Trumpeter David Weiss tackles some of the lesser-played jazz of the mid-1960s, with crackling authority.
Trumpeter David Weiss is best known for helming, writing for, and arranging for the New Jazz Composers Octet. And the Octet is best known for recording two albums with Freddie Hubbard in the years after his lip went, before his death. These recordings—and the NJCO’s other work—crackle with life. Yet Weiss stood somewhat in the shadows of Hubbard’s decline.
In addition, Weiss has worked selflessly with other bands dedicated to the compositions of Wayne Shorter and Lee Morgan, in addition to getting trumpeter Charles Tolliver to record his long-neglected big band charts. He is, in short, a powerhouse jazz musician who has operated for decades behind a veil. 2010, however, is looking more like a coming-out party.
Weiss’ new band, Point of Departure, is named for the bold, classic 1964 album by Andrew Hill, and it plays with an appropriate crackle and daring—a fiery version of “inside” music that shows flashes of the “outside” as well. Snuck In is a (mostly) live recording of the band from a 2008 gig at The Jazz Standard, and it snaps and oozes with color.
First, this is a great band. J.D. Allen has been making outstanding music with a trio in recent years, constructing urgent, new versions of jazz that first started to flower in the ‘60s. Weiss himself plays with a clarion crispness and not a trace of easy sentimentality. Like Allen, he always seems to be chasing an interesting note, usually finding it.
The rhythm section is what gives this band its novelty. Rather than piano, which was the chording instrument of choice on nearly all that great post-bop music of the 1960s, Point of Departure employs electric guitar. This gives the whole endeavor a different shade—and a refreshing one. The guitarist is Nir Felder, a Berklee grad from the NY suburbs who is fresh as a plate of sizzling fajitas. Felder adds tang to tunes by Herbie Hancock, Tony Williams, Andrew Hill, and Charles Moore. Bassist Matt Clohesy and drummer Jamire Williams (Robert Glasper’s trio) keep things cooking in dramatic, polyrhythmic form.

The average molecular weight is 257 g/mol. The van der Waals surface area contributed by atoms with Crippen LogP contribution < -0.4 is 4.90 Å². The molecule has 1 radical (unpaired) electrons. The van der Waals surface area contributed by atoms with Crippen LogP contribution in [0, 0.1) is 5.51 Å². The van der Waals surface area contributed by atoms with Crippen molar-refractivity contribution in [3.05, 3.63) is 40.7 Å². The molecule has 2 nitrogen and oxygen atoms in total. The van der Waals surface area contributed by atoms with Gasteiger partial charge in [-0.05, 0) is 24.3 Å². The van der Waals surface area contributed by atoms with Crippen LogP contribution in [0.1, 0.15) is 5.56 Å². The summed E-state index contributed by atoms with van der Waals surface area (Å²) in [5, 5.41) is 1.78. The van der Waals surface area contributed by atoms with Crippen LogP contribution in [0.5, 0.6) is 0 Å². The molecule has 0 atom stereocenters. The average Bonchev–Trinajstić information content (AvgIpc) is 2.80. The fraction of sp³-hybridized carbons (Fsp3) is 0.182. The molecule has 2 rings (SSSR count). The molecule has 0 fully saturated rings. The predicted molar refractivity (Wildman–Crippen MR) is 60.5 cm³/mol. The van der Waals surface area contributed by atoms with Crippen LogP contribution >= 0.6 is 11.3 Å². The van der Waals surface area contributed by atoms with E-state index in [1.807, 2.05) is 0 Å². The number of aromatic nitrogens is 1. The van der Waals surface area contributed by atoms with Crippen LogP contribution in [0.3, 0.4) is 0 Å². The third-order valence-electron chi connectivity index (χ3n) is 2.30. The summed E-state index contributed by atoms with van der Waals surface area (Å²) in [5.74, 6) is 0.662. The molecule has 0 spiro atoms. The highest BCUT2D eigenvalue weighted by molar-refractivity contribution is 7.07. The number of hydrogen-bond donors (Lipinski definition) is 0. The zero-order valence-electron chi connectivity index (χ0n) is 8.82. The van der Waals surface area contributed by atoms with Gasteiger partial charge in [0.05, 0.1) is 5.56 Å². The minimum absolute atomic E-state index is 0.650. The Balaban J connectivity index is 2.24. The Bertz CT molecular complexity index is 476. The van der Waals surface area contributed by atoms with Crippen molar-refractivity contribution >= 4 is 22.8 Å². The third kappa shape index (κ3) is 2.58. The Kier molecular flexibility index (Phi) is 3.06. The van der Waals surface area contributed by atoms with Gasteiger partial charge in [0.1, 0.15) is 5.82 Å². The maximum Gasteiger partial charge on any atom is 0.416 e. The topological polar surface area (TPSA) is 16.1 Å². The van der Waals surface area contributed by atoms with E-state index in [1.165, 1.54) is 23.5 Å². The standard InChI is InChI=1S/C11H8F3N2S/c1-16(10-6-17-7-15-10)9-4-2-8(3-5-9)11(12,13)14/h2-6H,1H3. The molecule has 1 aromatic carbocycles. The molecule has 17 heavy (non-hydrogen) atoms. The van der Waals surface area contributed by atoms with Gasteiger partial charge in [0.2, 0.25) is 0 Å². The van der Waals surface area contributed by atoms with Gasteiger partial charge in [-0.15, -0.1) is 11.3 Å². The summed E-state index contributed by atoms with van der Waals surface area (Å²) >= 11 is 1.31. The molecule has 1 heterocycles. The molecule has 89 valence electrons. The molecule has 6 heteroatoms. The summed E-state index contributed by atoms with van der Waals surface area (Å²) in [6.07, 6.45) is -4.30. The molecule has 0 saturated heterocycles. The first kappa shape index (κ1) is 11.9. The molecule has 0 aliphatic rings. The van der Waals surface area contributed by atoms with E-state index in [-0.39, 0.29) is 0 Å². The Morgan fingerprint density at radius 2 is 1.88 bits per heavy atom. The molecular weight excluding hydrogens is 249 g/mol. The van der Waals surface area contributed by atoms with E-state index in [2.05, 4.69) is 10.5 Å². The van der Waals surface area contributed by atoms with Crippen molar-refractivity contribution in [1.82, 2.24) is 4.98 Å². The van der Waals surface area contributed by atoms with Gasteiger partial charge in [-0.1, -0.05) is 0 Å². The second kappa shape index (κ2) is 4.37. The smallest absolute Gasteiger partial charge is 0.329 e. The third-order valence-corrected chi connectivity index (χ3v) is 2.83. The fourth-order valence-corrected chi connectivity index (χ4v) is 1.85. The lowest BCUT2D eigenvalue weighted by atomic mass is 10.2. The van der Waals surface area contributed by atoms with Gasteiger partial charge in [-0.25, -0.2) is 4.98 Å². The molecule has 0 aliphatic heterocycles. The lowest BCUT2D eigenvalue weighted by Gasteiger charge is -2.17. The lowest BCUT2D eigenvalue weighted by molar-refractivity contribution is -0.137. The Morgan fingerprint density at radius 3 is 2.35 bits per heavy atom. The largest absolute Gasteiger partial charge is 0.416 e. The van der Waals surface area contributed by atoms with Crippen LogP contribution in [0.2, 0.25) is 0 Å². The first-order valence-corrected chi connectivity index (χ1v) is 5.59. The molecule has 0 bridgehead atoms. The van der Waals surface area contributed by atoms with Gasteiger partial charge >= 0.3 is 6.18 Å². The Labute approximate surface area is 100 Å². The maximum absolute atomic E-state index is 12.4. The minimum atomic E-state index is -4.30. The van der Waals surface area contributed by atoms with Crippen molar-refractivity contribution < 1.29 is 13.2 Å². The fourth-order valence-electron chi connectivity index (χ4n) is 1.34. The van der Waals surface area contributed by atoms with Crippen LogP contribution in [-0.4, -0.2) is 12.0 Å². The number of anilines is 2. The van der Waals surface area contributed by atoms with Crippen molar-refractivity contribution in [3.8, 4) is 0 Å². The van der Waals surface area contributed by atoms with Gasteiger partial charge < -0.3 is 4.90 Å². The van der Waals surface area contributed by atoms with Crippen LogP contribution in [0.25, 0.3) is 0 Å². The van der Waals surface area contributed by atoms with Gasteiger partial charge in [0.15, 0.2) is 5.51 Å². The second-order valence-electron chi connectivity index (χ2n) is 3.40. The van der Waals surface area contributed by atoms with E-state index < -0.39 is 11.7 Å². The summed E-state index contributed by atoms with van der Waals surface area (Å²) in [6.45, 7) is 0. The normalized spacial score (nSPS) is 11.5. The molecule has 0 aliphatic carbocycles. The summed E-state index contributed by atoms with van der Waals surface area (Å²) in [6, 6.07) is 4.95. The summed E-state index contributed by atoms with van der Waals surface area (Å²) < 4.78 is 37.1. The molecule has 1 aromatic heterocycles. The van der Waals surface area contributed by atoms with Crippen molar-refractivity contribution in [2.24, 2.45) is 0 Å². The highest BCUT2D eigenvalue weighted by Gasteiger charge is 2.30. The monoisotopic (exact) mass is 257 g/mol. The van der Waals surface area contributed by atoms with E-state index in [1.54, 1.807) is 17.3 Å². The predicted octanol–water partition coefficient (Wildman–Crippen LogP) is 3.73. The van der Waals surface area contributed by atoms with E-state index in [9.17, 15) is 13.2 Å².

If Weiss’ arrangements for the NJCO and other larger bands are precise and lush, then these tunes are loose and ragged in the best ways. Hancock’s “I Have a Dream” starts with the horns blowing conversationally over a splashing rhythm, until the melody emerges slowly and organically from the fray. Weiss and Allen never come together in easy unison—why do things the easy way? They blow over a messy groove rather than anything clean or utterly certain, and so the listener has to trust the feeling rather than some set of rules. Almost 14 minutes of cooking, but it never gets boring.
Tony Williams’ “Black Comedy” (originally from Miles in the Sky) is a straight-up burner, with the band wading easily and deeply into free territory without every abandoning tonality. “Erato” by Andrew Hill is a gracious ballad that nevertheless opens up a great free space over which the band can play. In each case, whether the band is charging ahead or laying back, Weiss and Point of Departure establish a space of surprise, where the music seems to be developing with form but not boundary. It’s a neat trick that too few groups have tried to pull off since the free-bop of the ‘60s dissolved into other styles.
The two tunes by Charles Moore are as intriguing as anything else here. Moore, a trumpet player out of Detroit who even ardent jazz fans may not know, was playing adventurous music that ought to be covered more often. “Number 4” uses shifting time signatures to create a rolling, foreign landscape. Weiss' playing is spectacular: wandering and dark, clarion at times, free of the usual blues or diatonic patterns. There are moments when Weiss seems like the Freddie Hubbard of Ornette’s Free Jazz double quartet, yet at other moments, he seems as introspective as Chet Baker. “Snuck In” is a curlicue of a tune, hard-driving but obscure in turns, the pattern of the tune flowing then stuttering. Felder’s somewhat muted comping is still driving and fluid, and under Allen’s solo, it cuts in and out to create a feeling of tension and release, freedom and restriction.
It is thrilling to hear these strong echoes of the second great Miles Davis Quintet, particularly refracted through compositions not associated with the band. Hearing Weiss and Allen probe this style again, it seems clear that nearly-but-not-entirely-free playing, framed by intricate ensemble arrangements, didn’t get a full airing in its own day. Point of Departure is just original enough, with Felder bringing a fresh groove to it all, to make this an essential contemporary recording rather than some kind of throwback gimmick.
David Weiss is still serving the past with Snuck In, but he seems equally passionate about the future. One is inclined to root for some of his original compositions to make it into the band’s book as time goes by. This is a group—and a superb trumpet player—from whom we must hear more.